"After the September 11 attacks, we knew that the men and women

who died performing rescue work belonged in our galleries," said

Borowsky. "The exhibit has had a dramatic impact on our visitors

and those taking our educational tours, continued Borowsky. "In

particular, young people who are starting to learn the difference

between heroes and celebrities strongly relate and see the notion

of heroism and democracy in an accessible light."

Decidedly user-friendly, the Liberty Museum features many interactive

exhibits. For example, touch screens in the reception area tell the

stories of 200 outstanding Americans, from Marian Anderson to Jackie

Robinson and Jonas Salk, and voting machines allow youngsters to vote

on important issues such as capital punishment and gun control.

Among the most striking exhibits:

"*"A replica of the tiny prison cell that housed Nelson Mandela.

"*"A replica of Anne Frank’s attic hideaway.

"*"Dramatic color photographs of challenged American achievers

like Ray Charles, Christopher Reeve, Franklin Delano Roosevelt, and

Ted Kennedy, Jr.

"*"A reconstruction of the tiny underground hole that Felix

Zandman, now a Philadelphia area industrialist, shared with four others

for a year during the Holocaust. Zandman’s voice narrates not just

the tale of his life underground at age 15, but also of the Catholic

farmers who saved five lives in Poland. "It was heroism of the

highest order," suggests Zandman in a recorded message at the


Perhaps the most frequently visited spot at the Liberty Museum

is the unique "Jellybean People" installation on the second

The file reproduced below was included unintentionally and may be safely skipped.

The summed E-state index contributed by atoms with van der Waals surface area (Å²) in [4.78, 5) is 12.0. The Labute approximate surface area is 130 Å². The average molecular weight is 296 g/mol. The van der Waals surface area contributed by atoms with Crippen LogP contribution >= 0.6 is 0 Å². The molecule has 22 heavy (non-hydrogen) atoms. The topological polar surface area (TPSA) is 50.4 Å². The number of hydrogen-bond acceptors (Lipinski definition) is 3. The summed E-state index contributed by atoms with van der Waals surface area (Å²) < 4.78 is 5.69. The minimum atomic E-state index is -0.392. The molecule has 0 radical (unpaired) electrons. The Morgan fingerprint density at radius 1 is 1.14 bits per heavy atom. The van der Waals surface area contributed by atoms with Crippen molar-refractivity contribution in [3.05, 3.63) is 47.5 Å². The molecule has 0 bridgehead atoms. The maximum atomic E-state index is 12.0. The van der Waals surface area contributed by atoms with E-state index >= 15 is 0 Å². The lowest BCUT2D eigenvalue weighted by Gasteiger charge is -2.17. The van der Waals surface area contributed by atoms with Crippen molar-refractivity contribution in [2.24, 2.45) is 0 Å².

floor, a life-size sculpture of two children created by artist Sandy

Skoglund entirely of jellybeans. The sculpture serves as a reminder

that while we may look different on the outside, we are linked by

our common humanity.

Against the exhibit’s back wall visitors can see hundreds of multi-colored

butterflies and the legend, "Think butterflies are beautiful?

Imagine how they’d look if they were all exactly the same."

Much of the museum’s second level, designed primarily for children,

illustrates that hatred and violence are the enemies of freedom. One

obvious reminder: a paper shredder that destroys words of hurt and

insult, which visitors can suggest.

In another area of this level is a graphic photograph of the emergency

room of Jefferson Hospital with a gunshot victim lying on the table.

It’s hard to miss the point that violence is a messy, brutal business.

And with 2,000 youngsters a month passing through the galleries and

conversing with trained docents about school shootings and the glamorization

of violence in film and TV, the impact is mighty, according to Borowsky.

It’s a tall order, but the National Liberty Museum is pitting hate

and prejudice against heroism, decency and courage. "Our galleries

contain the stories of more than 1,000 heroes throughout the world

who sought to advance the ideals of freedom and liberty," says

Borowsky. "They run the gamut from Mother Teresa to unknown `ordinary’

citizens who exhibit extraordinary courage."

Above all, the glass metaphor makes a strong statement. "For us,

glass represents liberty — beautiful and strong, yet easily broken

and impossible to truly fix."

— Sally Friedman

National Liberty Museum, 321 Chestnut Street, Philadelphia.

215-925-2800; fax, 215-925-3800, Open

Tuesday to Sunday, 10 a.m. to 5 p.m. Admission $5, $4 for seniors,

$3 for students. Children accompanied by parents are free. The museum

will be open throughout the July 4th weekend.